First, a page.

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PM will resign as commander if contests poll

January 17
10:12 2013

Prime Minister Commodore Voreqe Bainimarama with Secretary-General of the United Nations, Ban Ki-moon yesterday. The Prime Minister was in New York to assume chairmanship of the influental Group of 77 plus China. He also met with the UN Secretary-General to update him on Fiji’s progress towards democratic elections next year. Full text of PM’s speech on Page 12. Photo: MINISTRY OF INFORMATION.

A-G: Rules include RFMF and public officers
TIKOITOGA: PM has always made this clear

By JYOTI PRATIBHA

Prime Minister Commodore Voreqe Bainimarama will resign from his post as Commander of Republic of Fiji Military Forces if he wants to stand in next year’s general elections.
This appears to have been lost on those such as trade unionists who are now criticising the just-announced new rules for political parties.
Attorney-General and Minister for Elections Aiyaz Sayed-Khaiyum confirmed provisions covering military officers and public servants include Commodore Bainimarama
“Of course the Prime Minister would need to resign,” Mr Sayed-Khaiyum said of Commodore Bainimarama’s role as commander if he goes into politics.
Republic of Fiji Military Forces Land Force Commander and military spokesperson Colonel Mosese Tikoitoga reinforced this. Colonel Tikoitoga said although Commodore Bainimarama had made this clear before, this was conveniently forgotten by those who wanted to criticise him.
Colonel Tikoitoga said: “This has always been the stance of RFMF and this is not a new announcement.
“If the Prime Minister wishes to contest the general elections, he will have to resign (as commander). This is something that the Prime Minister had also made clear previously.”
The Political Parties (Registration, Conduct, Funding and Disclosure) Decree 2013 was announced by Mr Sayed-Khaiyum on Tuesday.
Section 14 (1) (a) of the decree reads that a public officer shall not be eligible to be either a member of a political party, hold any posts in the party, engage in any party activities or indicate their support for any political party.
A public officer is defined in the decree as one holding any office in the public service, the Fiji Police Force, Corrections Services, Military or any elected or appointed member of a trade union registered under the Employment Relations Promulgation 2007 or any federation, congress or affiliation of trade unions.
This definition of a public officer, however, does not include the positions of President, Prime Minister, a Minister, the Leader of the Opposition or a Member of Parliament.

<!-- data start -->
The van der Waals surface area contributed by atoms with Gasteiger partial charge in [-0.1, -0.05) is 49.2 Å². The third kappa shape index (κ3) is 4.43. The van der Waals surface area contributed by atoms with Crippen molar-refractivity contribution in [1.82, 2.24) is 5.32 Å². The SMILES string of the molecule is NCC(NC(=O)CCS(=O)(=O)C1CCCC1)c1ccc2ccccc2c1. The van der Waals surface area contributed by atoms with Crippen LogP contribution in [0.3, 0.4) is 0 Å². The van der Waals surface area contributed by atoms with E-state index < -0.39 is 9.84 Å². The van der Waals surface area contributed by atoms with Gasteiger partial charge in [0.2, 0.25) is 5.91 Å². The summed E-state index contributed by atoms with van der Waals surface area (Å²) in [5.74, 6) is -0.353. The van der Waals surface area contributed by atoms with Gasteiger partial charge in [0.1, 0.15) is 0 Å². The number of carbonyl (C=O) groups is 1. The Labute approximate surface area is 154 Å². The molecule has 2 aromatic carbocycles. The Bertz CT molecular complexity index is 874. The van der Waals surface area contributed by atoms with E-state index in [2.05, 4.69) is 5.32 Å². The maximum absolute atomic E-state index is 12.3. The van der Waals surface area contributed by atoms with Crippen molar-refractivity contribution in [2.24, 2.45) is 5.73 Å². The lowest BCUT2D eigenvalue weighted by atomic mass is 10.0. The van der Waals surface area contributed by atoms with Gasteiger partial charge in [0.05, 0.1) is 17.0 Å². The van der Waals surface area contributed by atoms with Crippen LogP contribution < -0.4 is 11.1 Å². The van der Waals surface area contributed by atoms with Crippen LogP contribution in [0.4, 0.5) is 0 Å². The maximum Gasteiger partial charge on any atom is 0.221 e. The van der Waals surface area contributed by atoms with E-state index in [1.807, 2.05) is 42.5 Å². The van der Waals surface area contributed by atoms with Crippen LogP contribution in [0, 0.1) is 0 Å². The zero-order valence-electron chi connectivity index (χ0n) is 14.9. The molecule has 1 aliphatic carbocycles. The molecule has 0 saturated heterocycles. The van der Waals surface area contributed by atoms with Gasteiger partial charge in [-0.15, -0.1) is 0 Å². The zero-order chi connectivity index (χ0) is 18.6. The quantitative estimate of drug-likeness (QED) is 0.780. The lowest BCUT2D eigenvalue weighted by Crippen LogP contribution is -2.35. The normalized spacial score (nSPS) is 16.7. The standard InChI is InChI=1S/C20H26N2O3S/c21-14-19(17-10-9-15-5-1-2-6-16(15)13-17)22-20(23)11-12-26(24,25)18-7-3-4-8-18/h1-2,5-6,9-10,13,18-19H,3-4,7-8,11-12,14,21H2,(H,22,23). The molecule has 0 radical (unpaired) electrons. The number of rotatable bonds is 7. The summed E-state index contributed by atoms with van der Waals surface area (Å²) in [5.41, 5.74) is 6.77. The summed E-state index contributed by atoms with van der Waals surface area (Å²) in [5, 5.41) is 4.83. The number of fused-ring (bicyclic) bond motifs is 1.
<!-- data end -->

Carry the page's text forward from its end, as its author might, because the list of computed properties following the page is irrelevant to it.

Need for decree

Mr Sayed-Khaiyum said the decree also has provisions intended to bring about accountability and transparency amongst political parties.
“This decree is not singling out any group of people.
“It is clear that the decree sets out rules pertaining to political parties- their accountability and transparency.”
This included restricting how political parties are funded.
Mr Sayed-Khaiyum said if, for example, a business house donated $500,000 towards a political party’s campaigning, and if that party wins, the business house would want special favours.

A glimpse of the decree:

Expulsion from the party:
As per the decree, a party member can only be expelled if the member has infringed the constitution of the political party and after the member has been afforded a fair opportunity to be heard.
Mr Sayed-Khaiyum said this was needed to ensure that political parties were democratic in the true sense.
To ensure that political parties are transparent, section 16 (3) of the decree states that within 30 days of being registered, the party is to state all sources of funds and other assets to the registrar.
The registrar would then publish the given information in media.
Furthermore, a political party could be deregistered by the Registrar if it fails to promote free and fair nominations of candidates.
Also Section 23 (1) of the decree states that within 30 days from the end of its financial year, all registered political parties are to inform the Registrar the sources of funds and amount of donations given to the party, together with the party’s income and expenditure record.
As per section 24 of the decree, any person who is an applicant for the registration of the political party and all office holders are to declare their total assets and total income- in Fiji and abroad- to the Registrar within 30 days of close of financial year.
All persons nominated by a party for election are to declare all assets, sources of income and any business transaction entered into by them in Fiji and abroad.

Code of Conduct

Also set out in the decree is the code of conduct for all registered political parties.
This sets out that each party should respond to the interests, concerns and needs of Fiji citizens.

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